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Regional council to bring back Youth Advisory Committee

A motion to reform the committee was unanimously approved Tuesday

3 min read
caption Lilian Barraclough - iMatter Youth Program Facilitator and Canada Lead
Annie Jolicoeur
caption Lilian Barraclough, with iMatter, is excited that the report finally made it on the council’s agenda.
Annie Jolicoeur

Starting in September, a group of 15 to 24-year-olds from diverse ethnic and social backgrounds will advise Halifax regional council on issues considered important to their age group.

Council gave its approval Tuesday to reinstate the Youth Advisory Committee, as a two-year pilot project, after it was dismantled over four years ago. The vote was unanimous.

Coun. Lindell Smith said it may be considered cliche to say, but he finds youth “are the driving factor of society.”

“Everything about engaging youth is important,” he said in an interview after the meeting.

According to the 2016 Statistics Canada census, 15 to 24-year-olds form about 13 per cent of the Halifax Regional Municipality’s population, compared to 25 to 64-year-olds who account for 56.3 per cent. 

Smith said some of the people who will be sitting on the Youth Advisory Committee might someday run for council. Engaging them in the process now is beneficial, he added.

IMatter, an organization that supports youth involvement in their community, has been pushing for this for months.

“I think it’s great that we finally got the report passed,” said Lilian Barraclough, a representative for the organization who was at council for the vote.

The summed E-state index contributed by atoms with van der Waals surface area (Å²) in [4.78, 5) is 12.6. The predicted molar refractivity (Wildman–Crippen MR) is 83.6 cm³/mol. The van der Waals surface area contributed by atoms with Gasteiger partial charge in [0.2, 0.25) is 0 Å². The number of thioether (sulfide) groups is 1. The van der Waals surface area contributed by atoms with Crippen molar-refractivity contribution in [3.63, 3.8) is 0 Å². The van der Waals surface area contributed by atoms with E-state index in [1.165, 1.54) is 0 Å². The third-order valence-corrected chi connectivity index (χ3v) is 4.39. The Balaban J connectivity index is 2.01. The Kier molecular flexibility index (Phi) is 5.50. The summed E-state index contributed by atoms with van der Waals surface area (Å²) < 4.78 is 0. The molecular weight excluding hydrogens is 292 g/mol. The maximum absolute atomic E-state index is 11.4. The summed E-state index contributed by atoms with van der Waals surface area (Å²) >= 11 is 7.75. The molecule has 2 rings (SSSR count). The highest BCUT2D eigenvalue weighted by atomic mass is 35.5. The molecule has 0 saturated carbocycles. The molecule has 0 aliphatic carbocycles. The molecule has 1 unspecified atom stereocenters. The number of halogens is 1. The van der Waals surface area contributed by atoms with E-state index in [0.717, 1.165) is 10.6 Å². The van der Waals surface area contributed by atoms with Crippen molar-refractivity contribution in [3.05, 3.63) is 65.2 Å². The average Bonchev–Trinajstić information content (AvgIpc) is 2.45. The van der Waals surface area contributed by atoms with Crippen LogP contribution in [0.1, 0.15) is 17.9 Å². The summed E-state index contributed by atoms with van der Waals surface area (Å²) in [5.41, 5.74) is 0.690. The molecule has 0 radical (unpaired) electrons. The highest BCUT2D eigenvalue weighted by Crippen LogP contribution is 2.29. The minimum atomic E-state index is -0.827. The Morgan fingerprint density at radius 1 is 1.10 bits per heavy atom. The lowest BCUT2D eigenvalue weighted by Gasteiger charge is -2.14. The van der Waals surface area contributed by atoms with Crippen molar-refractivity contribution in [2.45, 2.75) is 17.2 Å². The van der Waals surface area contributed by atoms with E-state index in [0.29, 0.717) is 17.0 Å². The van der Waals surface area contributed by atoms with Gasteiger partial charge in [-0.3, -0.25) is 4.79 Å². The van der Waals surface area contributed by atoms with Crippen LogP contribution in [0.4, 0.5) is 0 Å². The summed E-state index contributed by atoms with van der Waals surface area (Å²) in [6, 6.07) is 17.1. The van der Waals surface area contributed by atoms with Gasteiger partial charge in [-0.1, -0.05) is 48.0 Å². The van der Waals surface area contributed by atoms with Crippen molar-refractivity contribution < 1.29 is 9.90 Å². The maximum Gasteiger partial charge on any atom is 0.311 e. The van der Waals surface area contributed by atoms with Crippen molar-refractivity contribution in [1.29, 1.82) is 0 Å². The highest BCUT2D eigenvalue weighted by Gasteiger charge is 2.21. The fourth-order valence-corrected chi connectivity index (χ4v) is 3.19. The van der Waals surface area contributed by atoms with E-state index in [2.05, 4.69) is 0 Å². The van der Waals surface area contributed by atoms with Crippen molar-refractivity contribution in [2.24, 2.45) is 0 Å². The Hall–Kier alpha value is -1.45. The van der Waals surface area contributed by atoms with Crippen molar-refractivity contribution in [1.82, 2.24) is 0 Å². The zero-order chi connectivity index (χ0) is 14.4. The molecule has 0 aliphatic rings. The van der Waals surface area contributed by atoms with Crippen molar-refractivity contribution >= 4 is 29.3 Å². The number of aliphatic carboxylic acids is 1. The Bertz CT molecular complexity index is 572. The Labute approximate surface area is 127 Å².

Each selected member will hold their position for one year, but they can be reappointed once that term is over. They can expect to attend 10 meetings throughout the year. Some details of the committee are still unclear, including how youth will be able to apply as candidates.

Barraclough said iMatter is planning to be involved in the designing of the application process to ensure it’s fair and effective.

The previous advisory committee ran from 2006 to 2013. According to a staff report prepared for council, transportation was an issue for youth who were part of that committee. This is why, in the revised edition of the committee, members will be able to attend the meetings via a video conference.

The report also noted reasons why the previous committee dissolved. These included an inability to achieve minimum attendance because of “school schedules, transportation barriers, work commitments and availability of councillors to attend the meeting.”

The new Youth Advisory Committee, which will come into effect Sept. 1, will have a budget of $10,000. As a pilot project, it is expected that adjustments will be made along the way to better respond to the youth’s needs to keep them engaged.

“We have to be open to find out what does work to engage youth in our municipality,” said Coun. Steve Craig.

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